To address these challenges, the nuclear industry is developing small modular reactors that generate less than 300 megawatts of electric power and can be assembled in factories. Industry analysts say these advanced modular designs will be cheaper and produce fewer radioactive byproducts than conventional large-scale reactors.

But a study published May 31 in Proceedings of the National Academy of Sciences has reached the opposite conclusion.

“Our results show that most small modular reactor designs will actually increase the volume of nuclear waste in need of management and disposal, by factors of 2 to 30 for the reactors in our case study,” said study lead author Lindsay Krall, a former MacArthur Postdoctoral Fellow at Stanford University’s Center for International Security and Cooperation (CISAC). “These findings stand in sharp contrast to the cost and waste reduction benefits that advocates have claimed for advanced nuclear technologies.”

…………………………………. In the U.S. alone, commercial nuclear power plants have produced more than 88,000 metric tons of spent nuclear fuel, as well as substantial volumes of intermediate and low-level radioactive waste. The most highly radioactive waste, mainly spent fuel, will have to be isolated in deep-mined geologic repositories for hundreds of thousands of years. At present, the U.S. has no program to develop a geologic repository  after spending decades and billions of dollars on the Yucca Mountain site in Nevada. As a result, spent nuclear fuel is currently stored in pools or in dry casks at reactor sites, accumulating at a rate of about 2,000 metric tonnes per year.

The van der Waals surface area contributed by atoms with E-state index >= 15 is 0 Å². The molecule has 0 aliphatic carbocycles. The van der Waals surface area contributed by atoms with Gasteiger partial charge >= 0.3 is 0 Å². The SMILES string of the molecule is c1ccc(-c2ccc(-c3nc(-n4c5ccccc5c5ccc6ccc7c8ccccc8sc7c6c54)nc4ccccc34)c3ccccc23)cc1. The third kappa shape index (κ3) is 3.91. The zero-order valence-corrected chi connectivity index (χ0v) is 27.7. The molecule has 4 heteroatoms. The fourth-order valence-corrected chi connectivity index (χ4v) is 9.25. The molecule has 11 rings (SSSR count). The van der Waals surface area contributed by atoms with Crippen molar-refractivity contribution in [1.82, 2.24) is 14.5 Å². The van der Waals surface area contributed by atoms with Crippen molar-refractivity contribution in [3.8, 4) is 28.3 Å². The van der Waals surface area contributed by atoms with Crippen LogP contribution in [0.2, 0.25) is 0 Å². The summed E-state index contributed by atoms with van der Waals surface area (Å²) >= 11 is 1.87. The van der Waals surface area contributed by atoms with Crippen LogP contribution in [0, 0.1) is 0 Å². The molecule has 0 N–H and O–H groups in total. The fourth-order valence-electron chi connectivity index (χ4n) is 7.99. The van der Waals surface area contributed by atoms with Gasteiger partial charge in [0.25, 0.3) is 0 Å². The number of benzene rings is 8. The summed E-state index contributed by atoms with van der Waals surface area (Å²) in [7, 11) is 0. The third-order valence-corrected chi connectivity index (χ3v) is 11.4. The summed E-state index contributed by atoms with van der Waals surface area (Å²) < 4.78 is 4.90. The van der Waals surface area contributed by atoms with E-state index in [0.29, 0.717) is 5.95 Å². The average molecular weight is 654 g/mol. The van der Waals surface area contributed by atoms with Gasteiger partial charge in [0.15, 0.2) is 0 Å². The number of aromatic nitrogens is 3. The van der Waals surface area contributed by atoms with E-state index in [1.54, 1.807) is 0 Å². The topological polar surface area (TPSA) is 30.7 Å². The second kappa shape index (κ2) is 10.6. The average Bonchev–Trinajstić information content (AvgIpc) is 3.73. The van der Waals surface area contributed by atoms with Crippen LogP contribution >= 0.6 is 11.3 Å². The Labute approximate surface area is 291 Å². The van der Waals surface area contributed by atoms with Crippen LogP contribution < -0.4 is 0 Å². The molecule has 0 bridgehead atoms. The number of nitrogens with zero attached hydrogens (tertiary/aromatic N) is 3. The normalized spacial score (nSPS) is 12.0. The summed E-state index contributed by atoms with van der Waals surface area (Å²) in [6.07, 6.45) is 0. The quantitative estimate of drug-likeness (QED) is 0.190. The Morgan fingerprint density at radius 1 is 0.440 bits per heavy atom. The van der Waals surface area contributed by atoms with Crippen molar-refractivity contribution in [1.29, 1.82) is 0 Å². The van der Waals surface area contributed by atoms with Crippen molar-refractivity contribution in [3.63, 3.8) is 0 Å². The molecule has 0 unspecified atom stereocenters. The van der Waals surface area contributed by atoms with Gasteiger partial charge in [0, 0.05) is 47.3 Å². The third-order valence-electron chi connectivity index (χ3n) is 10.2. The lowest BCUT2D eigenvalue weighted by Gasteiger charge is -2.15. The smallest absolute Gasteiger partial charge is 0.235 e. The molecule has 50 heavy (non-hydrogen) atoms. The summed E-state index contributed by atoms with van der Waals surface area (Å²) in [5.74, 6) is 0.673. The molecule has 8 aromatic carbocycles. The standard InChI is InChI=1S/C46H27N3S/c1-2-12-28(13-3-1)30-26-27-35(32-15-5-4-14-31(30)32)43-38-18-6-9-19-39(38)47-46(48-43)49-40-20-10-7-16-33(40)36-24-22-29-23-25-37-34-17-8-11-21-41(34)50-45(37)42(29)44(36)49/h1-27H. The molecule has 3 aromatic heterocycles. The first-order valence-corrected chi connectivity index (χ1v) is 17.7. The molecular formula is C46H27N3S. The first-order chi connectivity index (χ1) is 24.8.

Simple metrics

Some analysts maintain that small modular reactors will significantly reduce the mass of spent nuclear fuel generated compared to much larger, conventional nuclear reactors. But that conclusion is overly optimistic, according to Krall and her colleagues.

“Simple metrics, such as estimates of the mass of spent fuel, offer little insight into the resources that will be required to store, package, and dispose of the spent fuel and other radioactive waste,” said Krall, who is now a scientist at the Swedish Nuclear Fuel and Waste Management Company. “In fact, remarkably few studies have analyzed the management and disposal of nuclear waste streams from small modular reactors.”

Dozens of small modular reactor designs have been proposed. For this study, Krall analyzed the nuclear waste streams from three types of small modular reactors being developed by Toshiba, NuScale, and Terrestrial Energy. Each company uses a different design. Results from case studies were corroborated by theoretical calculations and a broader design survey. This three-pronged approach enabled the authors to draw powerful conclusions.

“The analysis was difficult, because none of these reactors are in operation yet,” said study co-author Rodney Ewing, the Frank Stanton Professor in Nuclear Security at Stanford and co-director of CISAC. “Also, the designs of some of the reactors are proprietary, adding additional hurdles to the research.”

Neutron leakage

Energy is produced in a nuclear reactor when a neutron splits a uranium atom in the reactor core, generating additional neutrons that go on to split other uranium atoms, creating a chain reaction. But some neutrons escape from the core – a problem called neutron leakage – and strike surrounding structural materials, such as steel and concrete. These materials become radioactive when “activated” by neutrons lost from the core.

The new study found that, because of their smaller size, small modular reactors will experience more neutron leakage than conventional reactors. This increased leakage affects the amount and composition of their waste streams.